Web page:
Updated: Sep 21, 2020
Pateeli, sometimes called flan or crème caramel, is served all over Western Europe, especially in France and Spain. It can be difficult to make and serve when cooked in large tins, so my mom opts for small individually sized portions that set quickly and easily. This reduces the possibility of cooked edges with a wobbly uncooked center.
TOP TIP FOR THE BAIN-MARIE
A bain-marie is used to cook flans, crème caramels and crème brûlées. This form of cooking provides even heat around the whole ramekin, which in turn ensures an even cooking process. To make a bain-marie at home, set each filled ramekin in a deep-sided tray. Then, using a kettle with a small spout, pour hot water into the tray, filling the tray about halfway up the tray. Be very careful not to splash water into the ramekins!
TOP TIP FOR THE RAMEKINS
The kind of ramekin matters so I have linked my favorites here. I use metal ramekins instead of ceramic ones mostly because that's always what I've used.
makes six individual pateelis
First, preheat the oven to 325F (160C) degrees. Then spoon a teaspoon of granulated sugar into each of the six little ramekins. I usually use metal ramekins, but the ceramic ones are also just as good. Turn the stove onto high heat and using tongs, hold each ramekin above the flame till the sugar melts into a golden syrup. Be careful not to let the sugar burn. If it does burn, wash out the ramekin and start again. Alternatively, you can heat the sugar using a hand torch.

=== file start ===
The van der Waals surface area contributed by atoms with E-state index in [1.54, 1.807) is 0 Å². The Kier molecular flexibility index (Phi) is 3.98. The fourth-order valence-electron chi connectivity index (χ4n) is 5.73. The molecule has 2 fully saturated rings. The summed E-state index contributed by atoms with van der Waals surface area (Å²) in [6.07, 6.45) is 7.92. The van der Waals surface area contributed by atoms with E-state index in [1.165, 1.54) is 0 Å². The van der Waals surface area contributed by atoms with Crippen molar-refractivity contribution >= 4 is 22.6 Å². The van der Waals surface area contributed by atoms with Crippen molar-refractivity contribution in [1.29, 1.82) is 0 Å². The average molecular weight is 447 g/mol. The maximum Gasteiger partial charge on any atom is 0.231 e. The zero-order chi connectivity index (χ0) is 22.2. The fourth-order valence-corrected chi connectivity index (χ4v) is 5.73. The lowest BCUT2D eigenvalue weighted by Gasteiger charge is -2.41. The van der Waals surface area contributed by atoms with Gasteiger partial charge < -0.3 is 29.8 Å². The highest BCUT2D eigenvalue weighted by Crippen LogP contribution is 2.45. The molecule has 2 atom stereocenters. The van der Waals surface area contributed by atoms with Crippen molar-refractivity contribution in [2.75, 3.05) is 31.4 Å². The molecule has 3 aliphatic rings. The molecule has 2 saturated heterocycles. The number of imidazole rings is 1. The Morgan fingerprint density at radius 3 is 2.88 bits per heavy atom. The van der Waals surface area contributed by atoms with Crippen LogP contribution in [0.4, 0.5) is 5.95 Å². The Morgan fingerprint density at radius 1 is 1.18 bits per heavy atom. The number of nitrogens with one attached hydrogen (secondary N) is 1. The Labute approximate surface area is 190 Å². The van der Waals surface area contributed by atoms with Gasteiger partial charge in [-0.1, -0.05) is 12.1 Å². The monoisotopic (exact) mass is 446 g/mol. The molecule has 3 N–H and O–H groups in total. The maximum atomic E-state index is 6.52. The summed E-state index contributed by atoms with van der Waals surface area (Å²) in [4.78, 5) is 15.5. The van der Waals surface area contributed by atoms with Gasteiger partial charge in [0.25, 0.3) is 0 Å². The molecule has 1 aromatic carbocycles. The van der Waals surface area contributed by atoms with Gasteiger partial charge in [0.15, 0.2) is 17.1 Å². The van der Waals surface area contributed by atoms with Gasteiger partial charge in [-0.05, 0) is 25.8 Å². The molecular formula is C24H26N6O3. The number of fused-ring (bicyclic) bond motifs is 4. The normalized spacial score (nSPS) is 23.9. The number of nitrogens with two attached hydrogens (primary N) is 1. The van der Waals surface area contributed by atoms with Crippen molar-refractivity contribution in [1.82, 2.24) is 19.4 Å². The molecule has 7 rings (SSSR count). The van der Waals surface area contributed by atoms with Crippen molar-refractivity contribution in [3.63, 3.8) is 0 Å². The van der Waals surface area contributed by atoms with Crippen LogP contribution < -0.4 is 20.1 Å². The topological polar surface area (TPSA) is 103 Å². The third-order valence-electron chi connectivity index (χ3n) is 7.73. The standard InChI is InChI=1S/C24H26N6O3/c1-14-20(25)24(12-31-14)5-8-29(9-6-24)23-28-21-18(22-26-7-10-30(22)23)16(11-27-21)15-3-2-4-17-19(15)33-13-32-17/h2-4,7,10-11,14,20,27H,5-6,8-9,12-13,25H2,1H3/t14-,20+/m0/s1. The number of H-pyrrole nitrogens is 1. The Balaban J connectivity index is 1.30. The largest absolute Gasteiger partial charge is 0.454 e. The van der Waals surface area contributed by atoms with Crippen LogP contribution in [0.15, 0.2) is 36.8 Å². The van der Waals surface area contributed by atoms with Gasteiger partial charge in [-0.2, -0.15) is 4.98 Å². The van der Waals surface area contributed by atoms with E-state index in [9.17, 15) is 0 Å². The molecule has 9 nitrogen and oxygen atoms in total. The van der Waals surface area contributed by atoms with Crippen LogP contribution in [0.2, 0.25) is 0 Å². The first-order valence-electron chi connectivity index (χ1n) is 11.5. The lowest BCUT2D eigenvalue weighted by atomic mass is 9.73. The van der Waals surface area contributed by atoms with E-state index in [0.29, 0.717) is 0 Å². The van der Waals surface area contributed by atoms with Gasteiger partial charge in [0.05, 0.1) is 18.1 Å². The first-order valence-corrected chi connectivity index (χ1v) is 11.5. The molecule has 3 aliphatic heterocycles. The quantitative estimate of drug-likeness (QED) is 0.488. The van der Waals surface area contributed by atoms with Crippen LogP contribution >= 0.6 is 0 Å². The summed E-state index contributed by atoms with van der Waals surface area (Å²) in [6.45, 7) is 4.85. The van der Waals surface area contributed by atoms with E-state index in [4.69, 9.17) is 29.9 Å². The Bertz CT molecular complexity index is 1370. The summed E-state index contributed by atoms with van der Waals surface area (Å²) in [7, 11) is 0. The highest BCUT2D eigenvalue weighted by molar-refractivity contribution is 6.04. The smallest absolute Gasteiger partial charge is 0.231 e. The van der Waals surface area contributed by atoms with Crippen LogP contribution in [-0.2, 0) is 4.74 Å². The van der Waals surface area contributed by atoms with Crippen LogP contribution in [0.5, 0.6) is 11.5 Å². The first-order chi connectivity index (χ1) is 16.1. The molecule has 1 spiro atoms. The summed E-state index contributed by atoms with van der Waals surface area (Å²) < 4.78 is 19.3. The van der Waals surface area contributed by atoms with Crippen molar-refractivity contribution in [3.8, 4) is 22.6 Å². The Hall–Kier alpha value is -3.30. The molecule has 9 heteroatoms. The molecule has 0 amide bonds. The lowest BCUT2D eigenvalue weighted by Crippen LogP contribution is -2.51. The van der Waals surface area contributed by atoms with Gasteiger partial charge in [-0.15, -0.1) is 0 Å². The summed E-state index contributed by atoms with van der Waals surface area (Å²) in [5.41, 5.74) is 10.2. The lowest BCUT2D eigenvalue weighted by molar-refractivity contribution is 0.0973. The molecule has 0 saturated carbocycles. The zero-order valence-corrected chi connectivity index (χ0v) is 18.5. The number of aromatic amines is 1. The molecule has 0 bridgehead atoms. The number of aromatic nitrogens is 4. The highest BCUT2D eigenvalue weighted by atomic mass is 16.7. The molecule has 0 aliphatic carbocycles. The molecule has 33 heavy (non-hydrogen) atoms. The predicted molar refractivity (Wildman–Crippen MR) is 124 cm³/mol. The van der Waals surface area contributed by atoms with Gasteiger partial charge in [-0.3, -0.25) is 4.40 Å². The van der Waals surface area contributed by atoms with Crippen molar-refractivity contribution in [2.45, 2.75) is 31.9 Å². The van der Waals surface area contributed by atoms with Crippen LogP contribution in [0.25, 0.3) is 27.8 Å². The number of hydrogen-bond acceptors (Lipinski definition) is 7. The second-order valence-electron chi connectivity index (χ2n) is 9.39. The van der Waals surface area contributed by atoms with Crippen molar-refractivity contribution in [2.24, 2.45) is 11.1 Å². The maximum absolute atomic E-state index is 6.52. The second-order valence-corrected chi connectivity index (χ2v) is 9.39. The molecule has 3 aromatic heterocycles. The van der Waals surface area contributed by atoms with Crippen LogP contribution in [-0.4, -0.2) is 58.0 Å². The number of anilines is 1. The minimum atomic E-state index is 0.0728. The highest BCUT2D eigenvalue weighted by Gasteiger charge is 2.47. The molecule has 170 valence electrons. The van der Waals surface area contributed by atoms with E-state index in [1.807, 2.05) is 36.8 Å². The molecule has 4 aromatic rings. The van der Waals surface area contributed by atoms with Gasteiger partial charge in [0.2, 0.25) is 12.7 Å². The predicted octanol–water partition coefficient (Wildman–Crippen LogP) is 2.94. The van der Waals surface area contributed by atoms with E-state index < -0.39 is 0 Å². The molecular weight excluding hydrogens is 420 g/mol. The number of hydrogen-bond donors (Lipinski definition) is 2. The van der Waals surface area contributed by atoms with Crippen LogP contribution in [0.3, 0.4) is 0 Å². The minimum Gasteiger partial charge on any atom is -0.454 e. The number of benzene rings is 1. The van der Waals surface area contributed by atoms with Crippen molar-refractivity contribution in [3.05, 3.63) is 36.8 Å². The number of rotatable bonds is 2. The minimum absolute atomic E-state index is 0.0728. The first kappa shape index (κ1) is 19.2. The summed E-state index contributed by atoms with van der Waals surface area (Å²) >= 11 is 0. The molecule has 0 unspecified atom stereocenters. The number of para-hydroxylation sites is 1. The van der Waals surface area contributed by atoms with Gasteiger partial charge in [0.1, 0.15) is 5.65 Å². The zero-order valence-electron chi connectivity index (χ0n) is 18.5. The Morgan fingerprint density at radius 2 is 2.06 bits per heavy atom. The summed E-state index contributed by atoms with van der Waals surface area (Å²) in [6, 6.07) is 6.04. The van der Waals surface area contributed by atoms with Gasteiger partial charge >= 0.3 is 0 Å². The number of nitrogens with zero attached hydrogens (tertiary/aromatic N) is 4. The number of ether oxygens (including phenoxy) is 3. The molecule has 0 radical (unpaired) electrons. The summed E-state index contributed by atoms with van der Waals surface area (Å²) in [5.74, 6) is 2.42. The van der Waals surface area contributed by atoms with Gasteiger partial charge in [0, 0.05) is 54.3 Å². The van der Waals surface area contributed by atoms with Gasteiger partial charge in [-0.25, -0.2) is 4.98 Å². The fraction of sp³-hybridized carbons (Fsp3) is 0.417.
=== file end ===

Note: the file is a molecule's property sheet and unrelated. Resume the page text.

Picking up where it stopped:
Place each ramekin into a deep tray. The sugar will slowly harden and crack; that is absolutely fine. While that cools, prepare the filling.
Beat 2 eggs and 2 cups of milk together. Then add a 3/4 teaspoon of vanilla extract and 3.5 tablespoons of sugar. Whisk it all together well. Pour the filling into each ramekin, leaving about a centimeter of space at the top (pro tip: I pour the filling into a pourable jug to fill the ramekins, super helpful).
Very gently, place the tray in the oven. Before closing the oven door, make a bain-marie by filling the tray halfway with water (pro tip: the pourable jug is extremely useful again here). Be careful not to splash water into any of the ramekins. Bake for approximately 60 minutes. They are ready when the tops are golden brown and the centers are a little bit wobbly. Let the pateelis cool completely and then refrigerate for 4 hours before serving.
To serve, use a sharp knife to cut around the edge of the ramekin. Flip the ramekin onto a plate and give it a good shake. The pateeli should pop out and the whole dessert should be swimming in a delicious pool of golden sugary syrup...
Goes well with a cup of tea, of course.